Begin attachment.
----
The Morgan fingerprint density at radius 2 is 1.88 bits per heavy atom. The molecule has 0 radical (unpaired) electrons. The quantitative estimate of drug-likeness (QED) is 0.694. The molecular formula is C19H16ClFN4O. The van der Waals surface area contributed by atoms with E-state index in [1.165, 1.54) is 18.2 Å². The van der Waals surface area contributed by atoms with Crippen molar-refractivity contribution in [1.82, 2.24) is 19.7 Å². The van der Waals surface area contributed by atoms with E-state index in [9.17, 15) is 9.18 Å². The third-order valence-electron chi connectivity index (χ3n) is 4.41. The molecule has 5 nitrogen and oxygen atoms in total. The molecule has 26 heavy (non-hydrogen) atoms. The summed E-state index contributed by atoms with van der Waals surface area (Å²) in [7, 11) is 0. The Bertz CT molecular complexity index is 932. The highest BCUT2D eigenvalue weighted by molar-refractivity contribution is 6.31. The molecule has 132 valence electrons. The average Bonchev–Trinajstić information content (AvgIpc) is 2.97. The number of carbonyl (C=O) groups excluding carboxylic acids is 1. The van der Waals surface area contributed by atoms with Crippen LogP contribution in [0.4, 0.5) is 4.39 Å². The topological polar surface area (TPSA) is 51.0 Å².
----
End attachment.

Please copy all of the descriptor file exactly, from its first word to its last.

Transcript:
The Morgan fingerprint density at radius 2 is 1.88 bits per heavy atom. The molecule has 0 radical (unpaired) electrons. The quantitative estimate of drug-likeness (QED) is 0.694. The molecular formula is C19H16ClFN4O. The van der Waals surface area contributed by atoms with E-state index in [1.165, 1.54) is 18.2 Å². The van der Waals surface area contributed by atoms with Crippen molar-refractivity contribution in [1.82, 2.24) is 19.7 Å². The van der Waals surface area contributed by atoms with E-state index in [9.17, 15) is 9.18 Å². The third-order valence-electron chi connectivity index (χ3n) is 4.41. The molecule has 5 nitrogen and oxygen atoms in total. The molecule has 26 heavy (non-hydrogen) atoms. The summed E-state index contributed by atoms with van der Waals surface area (Å²) in [7, 11) is 0. The Bertz CT molecular complexity index is 932. The highest BCUT2D eigenvalue weighted by molar-refractivity contribution is 6.31. The molecule has 132 valence electrons. The average Bonchev–Trinajstić information content (AvgIpc) is 2.97. The number of carbonyl (C=O) groups excluding carboxylic acids is 1. The van der Waals surface area contributed by atoms with Crippen LogP contribution in [0.4, 0.5) is 4.39 Å². The topological polar surface area (TPSA) is 51.0 Å².